USAGE $ sf env list [--json] [-a] [--columns <value>] [--csv] [--filter <value>] [--no-header] [--no-truncate] [--output csv|json|yaml] [--sort <value>] FLAGS -a, --all Show all environments, even inactive ones. --columns=<value>... List of columns to display. --csv Output in csv format [alias: --output=csv] --filter=<value> Filter property by partial string matching. --no-header Hide table header from output. --no-truncate Don't truncate output to fit screen. --output=<option> Format in which to display the output. <options: csv|json|yaml> --sort=<value> Column to sort by (prepend '-' for descending). GLOBAL FLAGS --json Format output as json. DESCRIPTION List the environments you’ve created or logged into. By default, the command displays active environments. For orgs, active means unexpired scratch orgs and orgs you’re currently logged into. Output is displayed in multiple tables, one for each environment type. For example, the Salesforce Orgs table lists the non-scratch orgs you’re logged into, such as sandboxes, Dev Hubs, production orgs, and so on. Scratch orgs and compute environments get their own tables. The two org tables show similar information, such as aliases, information about the org, and how you authorized (logged into) it, such as with a web browser or JWT. The scratch org table also shows the expiration date. For non-scratch orgs, the Username column refers to the user you logged into the org with. For scratch orgs it refers to the username that was generated for you when you created the scratch org. Your default scratch org or Dev Hub org is indicated with the "target-org" or "target-dev-hub" configuration variable, respectively, in the Config column. The compute environment table shows the alias, information about the connected orgs, the project name, and more. Use the table manipulation flags, such as --filter and --sort, to change how the data is displayed. Run "sf env display" to view details about a specific environment. EXAMPLES List all active environments: $ sf env list List both active and inactive environments: $ sf env list --all Filter the output to list only orgs you authorized using a web browser; "Auth Method" is the name of a column: $ sf env list --filter "Auth Method=web" Display only the Aliases column and sort the aliases in descending order: $ sf env list --sort "-Aliases" --columns "Aliases" Don't truncate the displayed output and instead wrap text that's wider than your terminal: $ sf env list --no-truncate Display only the table data, not the headers, in comma-separated value (csv) format: $ sf env list --csv --no-header
sf env open
You can open the following types of environments in a web browser: scratch orgs, sandboxes, Dev Hubs, and production orgs. Run "sf env list" to view your environments and their aliases and login usernames.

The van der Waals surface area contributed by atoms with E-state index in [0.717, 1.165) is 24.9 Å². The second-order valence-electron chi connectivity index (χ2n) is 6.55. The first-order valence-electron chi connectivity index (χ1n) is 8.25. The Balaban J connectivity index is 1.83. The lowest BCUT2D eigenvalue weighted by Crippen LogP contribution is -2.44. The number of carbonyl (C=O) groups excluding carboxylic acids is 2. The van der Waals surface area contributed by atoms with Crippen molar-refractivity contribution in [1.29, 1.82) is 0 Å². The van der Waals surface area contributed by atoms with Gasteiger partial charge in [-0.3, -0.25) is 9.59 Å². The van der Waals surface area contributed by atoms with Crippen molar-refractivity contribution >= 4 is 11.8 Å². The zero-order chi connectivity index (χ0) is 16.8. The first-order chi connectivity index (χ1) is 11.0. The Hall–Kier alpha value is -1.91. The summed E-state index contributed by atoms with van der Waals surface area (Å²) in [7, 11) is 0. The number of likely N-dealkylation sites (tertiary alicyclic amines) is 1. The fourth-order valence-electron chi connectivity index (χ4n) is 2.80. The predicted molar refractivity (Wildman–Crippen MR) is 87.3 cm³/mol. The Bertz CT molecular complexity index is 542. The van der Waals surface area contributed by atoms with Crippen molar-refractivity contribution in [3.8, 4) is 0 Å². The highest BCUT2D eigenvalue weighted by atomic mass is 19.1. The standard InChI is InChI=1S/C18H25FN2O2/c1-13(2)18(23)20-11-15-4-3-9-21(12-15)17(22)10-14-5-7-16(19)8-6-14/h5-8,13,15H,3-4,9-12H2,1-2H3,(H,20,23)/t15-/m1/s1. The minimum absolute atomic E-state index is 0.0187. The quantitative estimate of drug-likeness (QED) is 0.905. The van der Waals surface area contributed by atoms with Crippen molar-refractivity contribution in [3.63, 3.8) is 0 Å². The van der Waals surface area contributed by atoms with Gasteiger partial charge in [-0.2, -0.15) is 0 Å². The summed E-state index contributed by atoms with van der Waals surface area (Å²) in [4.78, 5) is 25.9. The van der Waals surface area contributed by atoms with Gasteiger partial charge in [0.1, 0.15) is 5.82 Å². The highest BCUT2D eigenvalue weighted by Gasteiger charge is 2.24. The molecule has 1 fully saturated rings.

USAGE $ sf env open [--json] [-p <value>] [-r] [-e <value>] [--browser <value>] FLAGS -e, --target-env=<value> Login user or alias of the environment to open. -p, --path=<value> Path to append to the end of the login URL. -r, --url-only Display the URL, but don’t launch it in a browser. --browser=<value> Browser in which to open the environment. GLOBAL FLAGS --json Format output as json. DESCRIPTION Open an environment in a web browser. You can open the following types of environments in a web browser: scratch orgs, sandboxes, Dev Hubs, and production orgs. Run "sf env list" to view your environments and their aliases and login usernames. Each of your environments is associated with an instance URL, such as https://login.salesforce.com. To open a specific web page, specify the portion of the URL after "<URL>/" with the --path flag, such as /apex/YourPage to open a Visualforce page. EXAMPLES Open the Visualforce page /apex/StartHere in a scratch org with alias test-org: $ sf env open --target-env test-org --path /apex/StartHere View the URL but don't launch it in a browser: $ sf env open --target-env test-org --path /apex/StartHere --url-only Open the environment in the Google Chrome browser: $ sf env open --target-env test-org --path /apex/StartHere --browser chrome FLAG DESCRIPTIONS -e, --target-env=<value> Login user or alias of the environment to open. Specify the login user or alias that’s associated with the environment. For scratch orgs, the login user is generated by the command that created the scratch org. You can also set an alias for the scratch org when you create it. For Dev Hubs, sandboxes, and production orgs, specify the alias you set when you logged into the org with "sf login". --browser=<value> Browser in which to open the environment. You can specify that the environment open in one of the following browsers: Firefox, Safari, Google Chrome, or Windows Edge. If you don’t specify --browser, the environment opens in your default browser. The exact names of the browser applications differ depending on the operating system you're on; check your documentation for details.